Weaving

Weaving is an art and craft as far back as the Paleolithic times. People have been weaving rugs, baskets, cloth and more for a very long time. You can hand woven some items but most are done on a loom of some kind. Yes, machines weave cloth for making clothes much more efficiently however one done by your hand and with your imagination is worth more than any that can be done by an impersonal machine. Learning this craft will take time and dedication and has some expensive equipment that must be bought or made by a skilled carpenter. We are only giving beginners information here but you can find out more from books in our Amazon Store, lessons on YouTube and taking to other weavers in your area.

We would be happy to post any pictures or lessons you would like to share with others. Please go to our Contact Page and tells us about your creations. We would like to feature them on our website and will get back in touch as soon as possible.

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The simple definition of weaving is:
weave v. wove, wo·ven, weav·ing, weaves
1.
a. To make (cloth) by interlacing the threads of the weft and the warp on a loom.
b. To interlace (threads, for example) into cloth.
2. To construct by interlacing or interweaving strips or strands of material: weave a basket.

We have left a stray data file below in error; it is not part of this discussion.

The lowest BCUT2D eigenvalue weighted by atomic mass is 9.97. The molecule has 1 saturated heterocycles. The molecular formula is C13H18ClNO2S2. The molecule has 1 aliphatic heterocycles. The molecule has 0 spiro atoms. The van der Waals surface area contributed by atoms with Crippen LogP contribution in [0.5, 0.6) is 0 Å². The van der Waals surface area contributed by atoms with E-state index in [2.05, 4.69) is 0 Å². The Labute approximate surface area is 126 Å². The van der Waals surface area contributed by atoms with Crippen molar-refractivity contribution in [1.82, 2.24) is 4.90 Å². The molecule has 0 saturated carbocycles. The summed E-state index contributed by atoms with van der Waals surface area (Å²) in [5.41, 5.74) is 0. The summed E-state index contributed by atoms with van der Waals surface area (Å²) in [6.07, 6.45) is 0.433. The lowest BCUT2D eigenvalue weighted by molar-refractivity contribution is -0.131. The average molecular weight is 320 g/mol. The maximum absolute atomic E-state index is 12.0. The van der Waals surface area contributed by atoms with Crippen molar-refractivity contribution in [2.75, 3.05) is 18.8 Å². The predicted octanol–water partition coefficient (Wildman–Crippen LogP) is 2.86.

And in the encyclopedia history of weaving you get:
“Although weaving sprang up independently in different parts of the world and was early known in Europe, its high development there in the Middle Ages was brought about by Eastern influences operating through Muslim and Byzantine channels of culture. Byzantium became a center of silk weaving in the 6th cent. In the 9th cent. Greece, Italy, and Spain became proficient. In Flanders a high degree of skill was attained by the 10th cent., especially in the weaving of wool. Flemish weavers brought to England by William the Conqueror and later by Queen Elizabeth I gave a great impetus to the craft there, and Lancashire became an important center. Tapestry weaving was brought to a high art in France. In colonial America weaving was a household industry allied with agriculture.”

Since, weaving is not something we do now or have time for we will leave off the tutorial here and hopefully in the future we will be making some additions to this and the other pages as well. In the meantime here is a great little video about Basic Weaving: